Species recovery: pinto abalone

A red, green and white adult pinto abalone underwater.

A Washington state local

The xʷč’iłqs, which is Lushootseed for pinto abalone (Haliotis kamtschatkana), is the only abalone species found in Washington waters and has cultural and ecological significance. A type of marine snail, pinto abalone graze on rock surfaces, clearing the way for recruitment of other animals and plants and helping maintain the health of rocky reef and kelp forest habitats. They also serve as a food resource for a myriad of marine species during their life cycle, including octopuses, sunflower sea stars and sea otters. This native species is culturally important to Native Nations, Tribes and Indigenous peoples in Washington.

Photo: Adult pinto abalone, courtesy of Washington Department of Fish and Wildlife.

Population status

Once abundant in the San Juan Islands and Strait of Juan de Fuca, the pinto abalone essentially disappeared from Washington waters early this century. From 1992 to 2017, the Washington Department of Fish and Wildlife (WDFW) documented a 97% decline in abalone within 10 fixed survey stations in the San Juan Islands. In 2019, pinto abalone were formally listed as a state endangered species. Check out the FAQ below for why the population decreased as it did. Globally, pinto abalone are listed as Endangered on the IUCN Red List of Threatened species.

What’s the plan?

The Seattle Aquarium joined with Puget Sound Restoration Fund, WDFW, the National Oceanic and Atmospheric Administration, the Port Townsend Marine Science Center, the University of Washington, Western Washington University and other partners to advance pinto abalone recovery in the Salish Sea. Together, we aim to restore local populations of this state-listed endangered species.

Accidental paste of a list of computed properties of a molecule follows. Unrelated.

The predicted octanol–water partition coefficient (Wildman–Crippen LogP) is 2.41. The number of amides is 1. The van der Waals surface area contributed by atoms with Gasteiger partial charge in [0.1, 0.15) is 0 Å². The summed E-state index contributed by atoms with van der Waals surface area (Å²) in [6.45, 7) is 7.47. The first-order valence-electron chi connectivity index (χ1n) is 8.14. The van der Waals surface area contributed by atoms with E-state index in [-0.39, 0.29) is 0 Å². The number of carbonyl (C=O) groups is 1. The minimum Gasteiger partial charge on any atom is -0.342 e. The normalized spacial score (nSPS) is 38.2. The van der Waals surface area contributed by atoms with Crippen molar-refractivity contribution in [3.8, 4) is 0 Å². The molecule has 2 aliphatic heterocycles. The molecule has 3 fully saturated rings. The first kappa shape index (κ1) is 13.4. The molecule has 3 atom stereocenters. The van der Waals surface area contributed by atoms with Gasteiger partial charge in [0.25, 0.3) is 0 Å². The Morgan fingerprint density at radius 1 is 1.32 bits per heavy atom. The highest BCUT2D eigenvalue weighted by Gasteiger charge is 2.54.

In June 2021, we received our first cohort of larvae and juveniles, which we are rearing in the new pinto abalone nursery at its temporary location next to the Elliott Bay window of the Aquarium before a planned release in spring 2022. At that time, the nursery will be moved to its permanent location at the Aquarium’s new animal care center to receive the next cohort. 

After the animals are in our care for about one year, they will be transported and released into designated sites around the San Juan Islands or Strait of Juan de Fuca each spring.

Photo: Pinto abalone nursery at the Seattle Aquarium

Make a donation to support programs like this.



Washington Department of Fish and Wildlife

National Oceanic and Atmospheric Administration - U.S. Department of Commerce

Western Washington University

Puget Sound Restoration Fund

University of Washington

Port Townsend Marine Science Center

Frequently Asked Questions (FAQ)
What caused the population decline of pinto abalone in Washington waters?
Wouldn’t closing the recreational fishery in the mid-1990s bring the population numbers back up by now?
How many pinto abalone will the Seattle Aquarium rear and for how long?